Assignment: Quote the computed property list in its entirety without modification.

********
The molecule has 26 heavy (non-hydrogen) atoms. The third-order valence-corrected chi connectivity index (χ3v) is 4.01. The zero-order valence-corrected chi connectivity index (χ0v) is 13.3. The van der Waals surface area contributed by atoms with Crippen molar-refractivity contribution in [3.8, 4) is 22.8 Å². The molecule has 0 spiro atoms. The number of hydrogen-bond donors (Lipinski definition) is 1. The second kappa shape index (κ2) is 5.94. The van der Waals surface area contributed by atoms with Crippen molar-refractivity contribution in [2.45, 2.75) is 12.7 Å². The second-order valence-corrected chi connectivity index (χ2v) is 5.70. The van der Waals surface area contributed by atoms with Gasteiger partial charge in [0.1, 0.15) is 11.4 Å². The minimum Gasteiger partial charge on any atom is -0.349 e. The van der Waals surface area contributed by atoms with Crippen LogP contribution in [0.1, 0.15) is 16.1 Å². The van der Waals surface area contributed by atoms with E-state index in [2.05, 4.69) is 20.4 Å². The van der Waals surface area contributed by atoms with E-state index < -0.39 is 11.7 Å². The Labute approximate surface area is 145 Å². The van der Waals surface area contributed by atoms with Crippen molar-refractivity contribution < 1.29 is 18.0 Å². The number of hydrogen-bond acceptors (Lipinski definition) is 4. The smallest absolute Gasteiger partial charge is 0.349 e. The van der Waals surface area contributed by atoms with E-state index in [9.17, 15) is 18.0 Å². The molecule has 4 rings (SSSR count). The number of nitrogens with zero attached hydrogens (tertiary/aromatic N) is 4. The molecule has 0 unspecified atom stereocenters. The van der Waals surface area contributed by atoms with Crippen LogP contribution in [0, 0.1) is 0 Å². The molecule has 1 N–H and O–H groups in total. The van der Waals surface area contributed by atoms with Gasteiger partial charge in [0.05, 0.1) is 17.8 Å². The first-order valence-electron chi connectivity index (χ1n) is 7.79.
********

The molecule has 26 heavy (non-hydrogen) atoms. The third-order valence-corrected chi connectivity index (χ3v) is 4.01. The zero-order valence-corrected chi connectivity index (χ0v) is 13.3. The van der Waals surface area contributed by atoms with Crippen molar-refractivity contribution in [3.8, 4) is 22.8 Å². The molecule has 0 spiro atoms. The number of hydrogen-bond donors (Lipinski definition) is 1. The second kappa shape index (κ2) is 5.94. The van der Waals surface area contributed by atoms with Crippen molar-refractivity contribution in [2.45, 2.75) is 12.7 Å². The second-order valence-corrected chi connectivity index (χ2v) is 5.70. The van der Waals surface area contributed by atoms with Gasteiger partial charge in [0.1, 0.15) is 11.4 Å². The minimum Gasteiger partial charge on any atom is -0.349 e. The van der Waals surface area contributed by atoms with Crippen LogP contribution in [0.1, 0.15) is 16.1 Å². The van der Waals surface area contributed by atoms with E-state index in [2.05, 4.69) is 20.4 Å². The van der Waals surface area contributed by atoms with E-state index < -0.39 is 11.7 Å². The Labute approximate surface area is 145 Å². The van der Waals surface area contributed by atoms with Crippen molar-refractivity contribution < 1.29 is 18.0 Å². The number of hydrogen-bond acceptors (Lipinski definition) is 4. The smallest absolute Gasteiger partial charge is 0.349 e. The van der Waals surface area contributed by atoms with E-state index in [9.17, 15) is 18.0 Å². The molecule has 4 rings (SSSR count). The number of nitrogens with zero attached hydrogens (tertiary/aromatic N) is 4. The molecule has 0 unspecified atom stereocenters. The van der Waals surface area contributed by atoms with Crippen LogP contribution in [0, 0.1) is 0 Å². The molecule has 1 N–H and O–H groups in total. The van der Waals surface area contributed by atoms with Gasteiger partial charge in [0.05, 0.1) is 17.8 Å². The first-order valence-electron chi connectivity index (χ1n) is 7.79.